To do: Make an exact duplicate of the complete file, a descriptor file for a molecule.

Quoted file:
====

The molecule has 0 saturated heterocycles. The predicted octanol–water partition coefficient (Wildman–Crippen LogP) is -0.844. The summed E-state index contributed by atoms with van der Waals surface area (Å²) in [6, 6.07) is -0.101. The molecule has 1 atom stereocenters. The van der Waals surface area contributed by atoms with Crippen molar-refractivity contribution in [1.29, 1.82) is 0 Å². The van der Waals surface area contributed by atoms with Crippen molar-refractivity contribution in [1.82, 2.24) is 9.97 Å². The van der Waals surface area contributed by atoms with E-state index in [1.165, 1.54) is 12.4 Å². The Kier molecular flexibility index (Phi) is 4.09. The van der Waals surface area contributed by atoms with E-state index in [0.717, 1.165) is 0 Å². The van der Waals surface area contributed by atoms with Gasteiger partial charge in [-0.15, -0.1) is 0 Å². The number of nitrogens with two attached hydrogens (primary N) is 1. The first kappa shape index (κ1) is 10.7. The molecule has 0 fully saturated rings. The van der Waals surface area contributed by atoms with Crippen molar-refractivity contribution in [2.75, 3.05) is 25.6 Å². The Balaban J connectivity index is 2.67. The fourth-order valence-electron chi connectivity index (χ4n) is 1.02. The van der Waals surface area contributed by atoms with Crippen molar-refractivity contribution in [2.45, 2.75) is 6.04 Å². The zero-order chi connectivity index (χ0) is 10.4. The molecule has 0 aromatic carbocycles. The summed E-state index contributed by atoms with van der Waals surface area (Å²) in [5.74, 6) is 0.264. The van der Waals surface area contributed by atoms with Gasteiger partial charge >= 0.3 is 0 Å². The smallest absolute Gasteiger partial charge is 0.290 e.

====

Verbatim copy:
The molecule has 0 saturated heterocycles. The predicted octanol–water partition coefficient (Wildman–Crippen LogP) is -0.844. The summed E-state index contributed by atoms with van der Waals surface area (Å²) in [6, 6.07) is -0.101. The molecule has 1 atom stereocenters. The van der Waals surface area contributed by atoms with Crippen molar-refractivity contribution in [1.29, 1.82) is 0 Å². The van der Waals surface area contributed by atoms with Crippen molar-refractivity contribution in [1.82, 2.24) is 9.97 Å². The van der Waals surface area contributed by atoms with E-state index in [1.165, 1.54) is 12.4 Å². The Kier molecular flexibility index (Phi) is 4.09. The van der Waals surface area contributed by atoms with E-state index in [0.717, 1.165) is 0 Å². The van der Waals surface area contributed by atoms with Gasteiger partial charge in [-0.15, -0.1) is 0 Å². The number of nitrogens with two attached hydrogens (primary N) is 1. The first kappa shape index (κ1) is 10.7. The molecule has 0 fully saturated rings. The van der Waals surface area contributed by atoms with Crippen molar-refractivity contribution in [2.75, 3.05) is 25.6 Å². The Balaban J connectivity index is 2.67. The fourth-order valence-electron chi connectivity index (χ4n) is 1.02. The van der Waals surface area contributed by atoms with Crippen molar-refractivity contribution in [2.45, 2.75) is 6.04 Å². The zero-order chi connectivity index (χ0) is 10.4. The molecule has 0 aromatic carbocycles. The summed E-state index contributed by atoms with van der Waals surface area (Å²) in [5.74, 6) is 0.264. The van der Waals surface area contributed by atoms with Gasteiger partial charge >= 0.3 is 0 Å². The smallest absolute Gasteiger partial charge is 0.290 e.